Over a long period, Labour’s support has been more or less equally divided between middle and working-class voters. For the last four months, according to the data from the Red C polls, Labour’s support among working-class voters has been 14 per cent (February), 12 per cent (March), 14 per cent (April) and 14 per cent (May).
It is actually the middle-class support for the party that has varied, falling from 18 per cent to 14 per cent.
Leahy argues that the SF threat is overblown to the LP, which seems reasonable enough. SF is mining elsewhere, but on the other hand it’s also mining votes more or less everywhere, so a strong SF may well find meat in what’s remaining of the LP vote.
But if the middle class vote that swung the LP way is now fading it surely isn’t going to FG because that too has been largely falling across the same period, which suggests that this may be a radical[ish] middle class vote unhappy with austerity.
In which case they have a dual problem of pulling those who were willing to vote against them back and trying to persuade them of the validity of the other policy stances they’re taking. But as Leahy notes, that’s a big ask.
The party’s supporters and activists have no such buffer against reality. They see the results of austerity policies on the ground, they are taunted and haunted by the phrase ‘Labour’s way or Frankfurt’s way’ and they wonder if the party leadership realises how much people are hurting, as they see it.
And he suggests a structural disconnect between ‘ministers and grassroots’ – and perhaps Ministers and other members of the PLP. This may well be overstated, but it’s hardly unlikely that it operates on some level at least. I’ve noted that there is a generational divide inside the LP with a tranche of those at higher levels unlikely to return to the Dáil next time out. That’s fine for them, but for the rest, including many of the 2011 intake, it’s not the cheeriest of prospects. And they, the latter, may not be quite as sanguine about the prospect of history books talking of their calmness and willingness to do the ‘right thing in the national interest’, though I wouldn’t put good money on that particular chapter being written like that anyhow.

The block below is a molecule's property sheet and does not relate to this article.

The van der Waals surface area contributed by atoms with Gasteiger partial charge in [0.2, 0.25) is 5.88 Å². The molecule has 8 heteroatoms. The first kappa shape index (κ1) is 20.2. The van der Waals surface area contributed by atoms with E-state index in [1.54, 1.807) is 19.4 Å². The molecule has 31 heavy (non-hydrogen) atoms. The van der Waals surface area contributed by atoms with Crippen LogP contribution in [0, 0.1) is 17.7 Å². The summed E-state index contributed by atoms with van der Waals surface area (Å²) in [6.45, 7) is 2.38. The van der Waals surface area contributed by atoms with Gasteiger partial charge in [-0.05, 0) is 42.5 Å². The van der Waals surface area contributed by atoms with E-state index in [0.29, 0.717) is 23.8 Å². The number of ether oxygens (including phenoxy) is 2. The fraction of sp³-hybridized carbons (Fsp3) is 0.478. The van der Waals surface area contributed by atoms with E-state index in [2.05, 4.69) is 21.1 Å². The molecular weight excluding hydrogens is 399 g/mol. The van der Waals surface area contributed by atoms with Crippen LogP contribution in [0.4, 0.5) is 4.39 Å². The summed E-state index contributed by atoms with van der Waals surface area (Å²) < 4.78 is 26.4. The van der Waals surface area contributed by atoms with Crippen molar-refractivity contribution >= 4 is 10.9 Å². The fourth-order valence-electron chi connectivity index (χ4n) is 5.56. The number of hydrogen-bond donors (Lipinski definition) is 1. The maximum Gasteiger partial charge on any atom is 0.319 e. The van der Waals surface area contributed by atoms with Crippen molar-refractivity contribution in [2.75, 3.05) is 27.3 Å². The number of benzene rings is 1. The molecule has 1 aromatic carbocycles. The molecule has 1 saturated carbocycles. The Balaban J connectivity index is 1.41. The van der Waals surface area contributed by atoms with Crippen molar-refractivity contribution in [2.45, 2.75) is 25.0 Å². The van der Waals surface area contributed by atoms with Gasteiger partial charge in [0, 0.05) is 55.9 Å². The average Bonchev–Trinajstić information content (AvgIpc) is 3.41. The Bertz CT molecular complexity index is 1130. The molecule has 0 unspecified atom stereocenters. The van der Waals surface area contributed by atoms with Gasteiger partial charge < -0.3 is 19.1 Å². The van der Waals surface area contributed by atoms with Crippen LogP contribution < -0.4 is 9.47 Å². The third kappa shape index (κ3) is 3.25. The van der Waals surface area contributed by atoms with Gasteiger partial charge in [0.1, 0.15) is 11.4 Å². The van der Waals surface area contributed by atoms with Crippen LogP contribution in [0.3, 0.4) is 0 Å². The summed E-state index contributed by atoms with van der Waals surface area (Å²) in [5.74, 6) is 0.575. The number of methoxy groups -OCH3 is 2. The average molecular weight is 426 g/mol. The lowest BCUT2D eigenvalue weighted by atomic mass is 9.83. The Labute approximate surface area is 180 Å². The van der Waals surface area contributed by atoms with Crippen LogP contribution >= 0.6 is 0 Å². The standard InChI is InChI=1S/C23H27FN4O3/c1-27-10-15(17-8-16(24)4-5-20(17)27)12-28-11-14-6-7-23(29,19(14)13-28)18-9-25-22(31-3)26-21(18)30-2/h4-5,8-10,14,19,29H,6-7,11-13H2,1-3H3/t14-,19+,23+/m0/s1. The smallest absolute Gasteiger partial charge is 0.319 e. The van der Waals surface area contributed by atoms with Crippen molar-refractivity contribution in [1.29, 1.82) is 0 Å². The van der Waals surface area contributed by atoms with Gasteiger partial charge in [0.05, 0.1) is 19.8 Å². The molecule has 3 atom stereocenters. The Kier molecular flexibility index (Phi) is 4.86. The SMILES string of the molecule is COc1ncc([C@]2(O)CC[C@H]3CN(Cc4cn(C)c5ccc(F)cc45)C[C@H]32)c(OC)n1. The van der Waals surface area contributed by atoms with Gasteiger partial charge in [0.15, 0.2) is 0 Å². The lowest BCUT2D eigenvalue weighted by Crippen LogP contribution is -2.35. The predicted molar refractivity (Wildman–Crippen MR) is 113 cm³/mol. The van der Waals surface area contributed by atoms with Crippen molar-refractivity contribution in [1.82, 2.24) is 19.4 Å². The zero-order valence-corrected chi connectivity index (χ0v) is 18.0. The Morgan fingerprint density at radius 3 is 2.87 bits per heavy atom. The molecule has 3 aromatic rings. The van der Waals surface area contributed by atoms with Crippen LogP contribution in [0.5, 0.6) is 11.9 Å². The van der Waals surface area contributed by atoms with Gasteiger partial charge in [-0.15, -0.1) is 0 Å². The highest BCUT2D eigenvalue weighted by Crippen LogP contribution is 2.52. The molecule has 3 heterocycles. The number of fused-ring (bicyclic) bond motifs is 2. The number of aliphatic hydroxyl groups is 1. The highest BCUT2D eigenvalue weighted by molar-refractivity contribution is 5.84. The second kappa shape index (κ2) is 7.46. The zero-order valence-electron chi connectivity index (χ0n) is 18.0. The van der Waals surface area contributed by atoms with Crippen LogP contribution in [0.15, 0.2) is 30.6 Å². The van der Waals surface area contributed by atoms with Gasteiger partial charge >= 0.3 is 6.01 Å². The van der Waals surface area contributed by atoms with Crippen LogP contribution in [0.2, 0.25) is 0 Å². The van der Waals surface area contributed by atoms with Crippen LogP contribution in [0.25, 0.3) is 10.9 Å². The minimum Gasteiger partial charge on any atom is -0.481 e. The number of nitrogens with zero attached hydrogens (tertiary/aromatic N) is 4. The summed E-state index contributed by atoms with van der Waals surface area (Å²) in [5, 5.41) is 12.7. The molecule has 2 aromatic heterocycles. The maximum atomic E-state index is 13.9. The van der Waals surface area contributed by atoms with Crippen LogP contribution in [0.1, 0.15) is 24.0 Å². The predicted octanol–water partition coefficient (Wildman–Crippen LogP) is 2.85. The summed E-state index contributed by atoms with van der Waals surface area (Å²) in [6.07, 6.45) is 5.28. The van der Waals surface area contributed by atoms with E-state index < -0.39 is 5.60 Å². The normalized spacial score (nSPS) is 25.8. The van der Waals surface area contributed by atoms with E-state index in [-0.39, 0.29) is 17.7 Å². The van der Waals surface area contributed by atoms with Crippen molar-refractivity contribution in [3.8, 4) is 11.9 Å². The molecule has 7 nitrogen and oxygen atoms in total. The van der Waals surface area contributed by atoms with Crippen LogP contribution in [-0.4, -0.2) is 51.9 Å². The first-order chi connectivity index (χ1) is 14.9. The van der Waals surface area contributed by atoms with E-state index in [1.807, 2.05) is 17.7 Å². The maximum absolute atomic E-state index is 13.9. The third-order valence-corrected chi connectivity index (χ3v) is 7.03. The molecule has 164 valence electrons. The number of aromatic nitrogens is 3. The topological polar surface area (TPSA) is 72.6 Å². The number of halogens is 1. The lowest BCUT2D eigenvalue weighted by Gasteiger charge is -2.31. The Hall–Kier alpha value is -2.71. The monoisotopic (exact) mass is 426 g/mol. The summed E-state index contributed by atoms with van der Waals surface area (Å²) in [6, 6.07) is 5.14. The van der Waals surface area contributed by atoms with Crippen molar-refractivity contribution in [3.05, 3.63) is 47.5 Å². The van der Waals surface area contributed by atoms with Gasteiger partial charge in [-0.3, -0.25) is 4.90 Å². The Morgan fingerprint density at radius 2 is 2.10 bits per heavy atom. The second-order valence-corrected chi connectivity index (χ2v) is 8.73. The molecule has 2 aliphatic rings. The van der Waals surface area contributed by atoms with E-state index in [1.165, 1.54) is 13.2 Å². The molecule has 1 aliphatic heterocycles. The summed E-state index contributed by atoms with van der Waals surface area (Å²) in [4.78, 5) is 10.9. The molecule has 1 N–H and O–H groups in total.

And as if to add to the gloom Leahy writes;
The party is part of an increasingly unpopular government and its poll numbers are under pressure. Its basic political strategy is to stick with the troika programme in anticipation of an economic upturn, and then to reap the political benefits when that upturn comes.
“We need the economy to start to kick on,” said one senior party source. “We need to be able to say credibly that things are getting better.” The core belief of the leadership – though they don’t say it publicly – is that, if there is an economic recovery, the present government will be re-elected.
Though as Leahy notes, that’s a strategy based on hope. And in light of the next tough budget one that would seem to be overly optimistic. He suggests that we’ll see a more ‘assertive’ LP in government, but in an overwhelmingly dominant FG led government how that works is anyone’s guess.